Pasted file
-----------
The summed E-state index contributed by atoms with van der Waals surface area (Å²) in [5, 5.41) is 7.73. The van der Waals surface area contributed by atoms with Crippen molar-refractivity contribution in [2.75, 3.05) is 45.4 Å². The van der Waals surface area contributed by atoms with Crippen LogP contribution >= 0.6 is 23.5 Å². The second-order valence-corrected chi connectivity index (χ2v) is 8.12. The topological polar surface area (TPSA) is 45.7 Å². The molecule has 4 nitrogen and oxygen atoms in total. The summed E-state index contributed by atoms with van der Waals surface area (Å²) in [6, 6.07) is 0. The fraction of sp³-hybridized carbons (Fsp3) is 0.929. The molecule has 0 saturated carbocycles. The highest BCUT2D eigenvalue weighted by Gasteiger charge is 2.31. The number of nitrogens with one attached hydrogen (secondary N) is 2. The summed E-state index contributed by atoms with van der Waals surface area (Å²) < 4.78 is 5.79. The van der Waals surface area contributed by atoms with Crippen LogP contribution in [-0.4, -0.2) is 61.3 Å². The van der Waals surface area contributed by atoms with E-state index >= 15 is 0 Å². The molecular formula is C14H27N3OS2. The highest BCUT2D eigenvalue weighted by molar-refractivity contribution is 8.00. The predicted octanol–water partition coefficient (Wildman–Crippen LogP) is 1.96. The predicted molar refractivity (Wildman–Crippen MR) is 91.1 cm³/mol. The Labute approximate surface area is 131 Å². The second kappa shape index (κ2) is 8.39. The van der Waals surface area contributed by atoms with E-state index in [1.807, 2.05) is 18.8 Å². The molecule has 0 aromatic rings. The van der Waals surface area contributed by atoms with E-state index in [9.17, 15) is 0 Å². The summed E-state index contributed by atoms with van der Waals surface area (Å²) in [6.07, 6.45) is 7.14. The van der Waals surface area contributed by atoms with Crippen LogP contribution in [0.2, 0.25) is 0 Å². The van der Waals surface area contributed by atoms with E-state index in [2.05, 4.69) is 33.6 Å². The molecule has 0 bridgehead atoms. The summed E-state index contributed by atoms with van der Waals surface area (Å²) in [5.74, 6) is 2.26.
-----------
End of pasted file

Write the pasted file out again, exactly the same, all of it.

The summed E-state index contributed by atoms with van der Waals surface area (Å²) in [5, 5.41) is 7.73. The van der Waals surface area contributed by atoms with Crippen molar-refractivity contribution in [2.75, 3.05) is 45.4 Å². The van der Waals surface area contributed by atoms with Crippen LogP contribution >= 0.6 is 23.5 Å². The second-order valence-corrected chi connectivity index (χ2v) is 8.12. The topological polar surface area (TPSA) is 45.7 Å². The molecule has 4 nitrogen and oxygen atoms in total. The summed E-state index contributed by atoms with van der Waals surface area (Å²) in [6, 6.07) is 0. The fraction of sp³-hybridized carbons (Fsp3) is 0.929. The molecule has 0 saturated carbocycles. The highest BCUT2D eigenvalue weighted by Gasteiger charge is 2.31. The number of nitrogens with one attached hydrogen (secondary N) is 2. The summed E-state index contributed by atoms with van der Waals surface area (Å²) < 4.78 is 5.79. The van der Waals surface area contributed by atoms with Crippen LogP contribution in [-0.4, -0.2) is 61.3 Å². The van der Waals surface area contributed by atoms with E-state index >= 15 is 0 Å². The molecular formula is C14H27N3OS2. The highest BCUT2D eigenvalue weighted by molar-refractivity contribution is 8.00. The predicted octanol–water partition coefficient (Wildman–Crippen LogP) is 1.96. The predicted molar refractivity (Wildman–Crippen MR) is 91.1 cm³/mol. The Labute approximate surface area is 131 Å². The second kappa shape index (κ2) is 8.39. The van der Waals surface area contributed by atoms with E-state index in [1.807, 2.05) is 18.8 Å². The molecule has 0 aromatic rings. The van der Waals surface area contributed by atoms with E-state index in [9.17, 15) is 0 Å². The summed E-state index contributed by atoms with van der Waals surface area (Å²) in [6.07, 6.45) is 7.14. The van der Waals surface area contributed by atoms with Crippen LogP contribution in [0.2, 0.25) is 0 Å². The van der Waals surface area contributed by atoms with E-state index in [2.05, 4.69) is 33.6 Å². The molecule has 0 bridgehead atoms. The summed E-state index contributed by atoms with van der Waals surface area (Å²) in [5.74, 6) is 2.26.